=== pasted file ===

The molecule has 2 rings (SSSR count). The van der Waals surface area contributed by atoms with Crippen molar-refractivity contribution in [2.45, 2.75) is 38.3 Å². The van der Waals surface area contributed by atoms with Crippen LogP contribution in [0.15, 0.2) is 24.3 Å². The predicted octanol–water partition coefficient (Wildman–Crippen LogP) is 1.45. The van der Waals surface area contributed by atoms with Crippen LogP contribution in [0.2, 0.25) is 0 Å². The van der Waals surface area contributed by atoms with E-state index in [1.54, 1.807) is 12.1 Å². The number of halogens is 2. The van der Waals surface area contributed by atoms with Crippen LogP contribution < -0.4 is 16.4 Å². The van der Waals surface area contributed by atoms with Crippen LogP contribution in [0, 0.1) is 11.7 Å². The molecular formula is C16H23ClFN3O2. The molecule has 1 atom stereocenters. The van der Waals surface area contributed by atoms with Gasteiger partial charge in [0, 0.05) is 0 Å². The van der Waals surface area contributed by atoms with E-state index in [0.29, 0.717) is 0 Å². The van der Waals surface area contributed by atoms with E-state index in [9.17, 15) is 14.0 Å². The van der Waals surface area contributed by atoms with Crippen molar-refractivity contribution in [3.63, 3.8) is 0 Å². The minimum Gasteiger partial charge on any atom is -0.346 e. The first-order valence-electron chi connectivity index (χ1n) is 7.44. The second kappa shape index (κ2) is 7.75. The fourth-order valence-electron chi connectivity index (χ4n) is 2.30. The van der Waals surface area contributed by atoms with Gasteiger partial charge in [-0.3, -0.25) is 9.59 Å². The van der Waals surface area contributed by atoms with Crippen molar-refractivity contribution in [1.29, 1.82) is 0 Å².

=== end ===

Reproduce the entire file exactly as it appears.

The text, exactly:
The molecule has 2 rings (SSSR count). The van der Waals surface area contributed by atoms with Crippen molar-refractivity contribution in [2.45, 2.75) is 38.3 Å². The van der Waals surface area contributed by atoms with Crippen LogP contribution in [0.15, 0.2) is 24.3 Å². The predicted octanol–water partition coefficient (Wildman–Crippen LogP) is 1.45. The van der Waals surface area contributed by atoms with Crippen LogP contribution in [0.2, 0.25) is 0 Å². The van der Waals surface area contributed by atoms with E-state index in [1.54, 1.807) is 12.1 Å². The number of halogens is 2. The van der Waals surface area contributed by atoms with Crippen LogP contribution < -0.4 is 16.4 Å². The van der Waals surface area contributed by atoms with Crippen LogP contribution in [0, 0.1) is 11.7 Å². The molecular formula is C16H23ClFN3O2. The molecule has 1 atom stereocenters. The van der Waals surface area contributed by atoms with Gasteiger partial charge in [0, 0.05) is 0 Å². The van der Waals surface area contributed by atoms with E-state index in [0.29, 0.717) is 0 Å². The van der Waals surface area contributed by atoms with E-state index in [9.17, 15) is 14.0 Å². The van der Waals surface area contributed by atoms with Crippen molar-refractivity contribution in [3.63, 3.8) is 0 Å². The minimum Gasteiger partial charge on any atom is -0.346 e. The first-order valence-electron chi connectivity index (χ1n) is 7.44. The second kappa shape index (κ2) is 7.75. The fourth-order valence-electron chi connectivity index (χ4n) is 2.30. The van der Waals surface area contributed by atoms with Gasteiger partial charge in [-0.3, -0.25) is 9.59 Å². The van der Waals surface area contributed by atoms with Crippen molar-refractivity contribution in [1.29, 1.82) is 0 Å².